“If you’re watching this film, then I’m dead and John Kerry is running for president again.”

At 8:00 p.m. EST, on Nov. 2, John Kerry was writing his acceptance speech. The thought that he actually lost the election had not yet occurred to him. Now, John Kerry announces that he intends to run for president again, in 2008. This electoral defeat, evidently, to John Kerry was only a temporary setback – round one, as it were.

The Swift Boat and POWs for the Truth had been considering standing down, stating as accomplished their mission to defeat John Kerry in the presidential election of 2004. But now what? If John Kerry is going to start acting like Freddy Krueger, what should the Swift Vets and POWs do?

Every day since the election, I have been getting e-mails, mostly from veterans, who are drafting legal documents and formulating procedural plans to press John Kerry on various charges. The key sticking point for many is the unanswered questions regarding John Kerry’s discharge from the military.

Did John Kerry’s meeting with Madame Binh in Paris, his collaboration with the enemy in time of war, disqualify him from an honorable discharge from the Navy? Is the 1978 discharge document listed on his website really a product of a Carter pardon, reversing a prior “other than honorable” determination?

John Kerry’s approach to the Swift Boat attacks throughout the campaign were first to ignore the charges, second to unleash the “band of lawyers” to see if he could suppress First Amendment rights in his favor, and third, to claim without proof that “Unfit for Command” and the Swift Boat ads were discredited because they were “a pack of lies.” The one strategy John Kerry never utilized was to respond systematically to the charges.

On the question of his discharge from the Navy, Kerry was characteristically silent. This was perhaps a fatal mistake as the Swift Boat charges reframed John Kerry from the image he wished to portray, that of a “war hero,” to the image the Swift Boat vets wanted to portray, a rhinestone cowboy war hero whose anti-war protest flirted with treason. Still, the charges stand unanswered.

Kerry’s response to defeat has been equally dismissive. He now insists he will use the Senate seat as a bully pulpit for continued challenges to President Bush and the Republican Party. He asserts himself as the presumptive leader of the Democratic Party, their candidate in waiting, ready to act out another Adlai Stevenson drama in 2008.

Fundamentally, John Kerry doesn’t get it. Is it really meaningful that he received the second highest number of popular votes for president ever? More people voted this year than ever and John Kerry still lost, even though he got more votes than George Bush in 2000. Who cares? The American people did not embrace his message … whatever it was.

The veterans did not rise up to support one of their own. His arrival at the Democratic National Convention, crossing Boston Harbor like Washington crossing the Delaware and his salute “reporting for duty,” are impressions muted substantially by the pages of a No. 1 New York Times best-seller, a barrage of Swift Boat TV commercials, and a powerful POW documentary aptly titled, “Stolen Honor.”

So what are the Swift Boat and POWs for the Truth to do? One of the more interesting suggestions calls for the creation of a video archive containing taped statements from key participants, recording their final conclusions for posterity. The documentaries could be archived, available for viewing only if John Kerry were to emerge in the future as a viable presidential candidate. In other words, “If you are watching this film, then John Kerry is running for president again and I am dead.”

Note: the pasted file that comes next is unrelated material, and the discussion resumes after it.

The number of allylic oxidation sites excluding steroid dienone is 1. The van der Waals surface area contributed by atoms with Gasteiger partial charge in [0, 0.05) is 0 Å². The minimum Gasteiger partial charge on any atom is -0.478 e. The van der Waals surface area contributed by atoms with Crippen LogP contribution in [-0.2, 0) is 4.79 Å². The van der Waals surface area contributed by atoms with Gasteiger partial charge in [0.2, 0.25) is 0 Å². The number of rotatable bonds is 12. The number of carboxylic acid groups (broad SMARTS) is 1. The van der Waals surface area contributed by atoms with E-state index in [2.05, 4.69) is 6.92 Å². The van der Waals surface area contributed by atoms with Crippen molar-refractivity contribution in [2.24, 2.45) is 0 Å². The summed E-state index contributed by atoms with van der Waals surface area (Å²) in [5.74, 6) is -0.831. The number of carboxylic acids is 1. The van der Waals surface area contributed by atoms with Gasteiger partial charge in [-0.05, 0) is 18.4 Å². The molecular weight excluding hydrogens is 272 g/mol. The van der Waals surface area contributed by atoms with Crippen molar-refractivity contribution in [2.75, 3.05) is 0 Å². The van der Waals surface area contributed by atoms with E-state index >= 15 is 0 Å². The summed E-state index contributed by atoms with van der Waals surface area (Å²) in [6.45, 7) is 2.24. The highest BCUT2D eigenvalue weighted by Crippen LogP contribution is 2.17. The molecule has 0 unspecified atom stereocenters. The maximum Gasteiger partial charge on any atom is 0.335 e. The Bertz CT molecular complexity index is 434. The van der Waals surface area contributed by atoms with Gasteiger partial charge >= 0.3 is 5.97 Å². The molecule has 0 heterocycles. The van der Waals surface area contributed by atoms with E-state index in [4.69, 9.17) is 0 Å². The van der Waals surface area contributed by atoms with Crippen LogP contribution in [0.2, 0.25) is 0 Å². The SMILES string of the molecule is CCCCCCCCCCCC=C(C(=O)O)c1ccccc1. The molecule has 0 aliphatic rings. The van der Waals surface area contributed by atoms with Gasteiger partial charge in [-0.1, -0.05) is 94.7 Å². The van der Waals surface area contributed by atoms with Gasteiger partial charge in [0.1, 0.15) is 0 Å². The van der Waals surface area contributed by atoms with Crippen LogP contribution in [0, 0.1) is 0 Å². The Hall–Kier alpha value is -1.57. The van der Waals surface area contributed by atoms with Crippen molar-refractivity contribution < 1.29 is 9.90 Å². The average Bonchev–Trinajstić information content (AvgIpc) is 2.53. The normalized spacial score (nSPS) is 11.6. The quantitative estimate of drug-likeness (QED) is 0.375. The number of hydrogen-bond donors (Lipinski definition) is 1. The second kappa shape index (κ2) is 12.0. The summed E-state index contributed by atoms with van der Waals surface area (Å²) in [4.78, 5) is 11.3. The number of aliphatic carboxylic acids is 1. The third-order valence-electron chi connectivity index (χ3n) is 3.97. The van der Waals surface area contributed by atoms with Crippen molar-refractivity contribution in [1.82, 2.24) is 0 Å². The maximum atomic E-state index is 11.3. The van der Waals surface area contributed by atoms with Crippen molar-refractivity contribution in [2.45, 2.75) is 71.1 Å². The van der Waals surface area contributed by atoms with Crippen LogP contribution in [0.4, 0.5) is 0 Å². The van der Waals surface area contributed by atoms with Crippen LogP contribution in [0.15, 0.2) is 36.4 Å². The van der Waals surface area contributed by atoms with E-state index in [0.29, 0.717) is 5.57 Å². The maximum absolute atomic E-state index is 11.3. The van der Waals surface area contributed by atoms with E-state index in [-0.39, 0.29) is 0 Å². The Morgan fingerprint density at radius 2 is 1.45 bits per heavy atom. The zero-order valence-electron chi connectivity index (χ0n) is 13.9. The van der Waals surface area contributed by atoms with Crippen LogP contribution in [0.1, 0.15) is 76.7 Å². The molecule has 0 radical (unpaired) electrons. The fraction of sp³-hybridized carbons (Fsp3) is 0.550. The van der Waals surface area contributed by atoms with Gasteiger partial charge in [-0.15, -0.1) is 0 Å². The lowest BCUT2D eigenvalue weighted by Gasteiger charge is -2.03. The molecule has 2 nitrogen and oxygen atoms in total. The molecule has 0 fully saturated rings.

Perhaps the Swift Vets and POWs need to assemble one last time. The opportunity could also be used to record on film their final impressions and deliver their concluding statements for posterity. But the real goal would be to implant a pre-emptive strike, reserving a set of statements for release only in the exceptional circumstances contemplated should Kerry run for president a second time. That such statements existed might just serve as a powerful deterrent positioned against a future Kerry candidacy.

John Kerry might well calculate that in a few years hence he might yet be vital enough to run for president, while his Swift Vet and POW opponents had been weakened by the passage of time. A sealed archive of never-before-seen first-hand statements from his veteran opponents will give John Kerry and the Democratic Party second thoughts. Even if John Kerry wants to run again, is he or the Democratic Party really enthusiastic about putting the nation through the Vietnam War debate yet one more time?

In the presidential campaign of 2004, as long as the focus was on the Vietnam War, John Kerry was losing. Not since Richard Nixon in 1972 has any presidential candidate ever made headway talking about Vietnam.

Today, many vets of that war feel vindicated by the opportunity to tell their story of honor even at this late date. No one could have imagined the circumstances that would have placed the issue of Vietnam War honor so powerfully before the American public some 34 years after the Vietnamese Communists took over. For this, we have John Kerry to thank.

The problem is John Kerry, himself – a defeated candidate who does not accept defeat as final. He cannot be counted upon to go quietly into the night, with what remaining dignity he has left.

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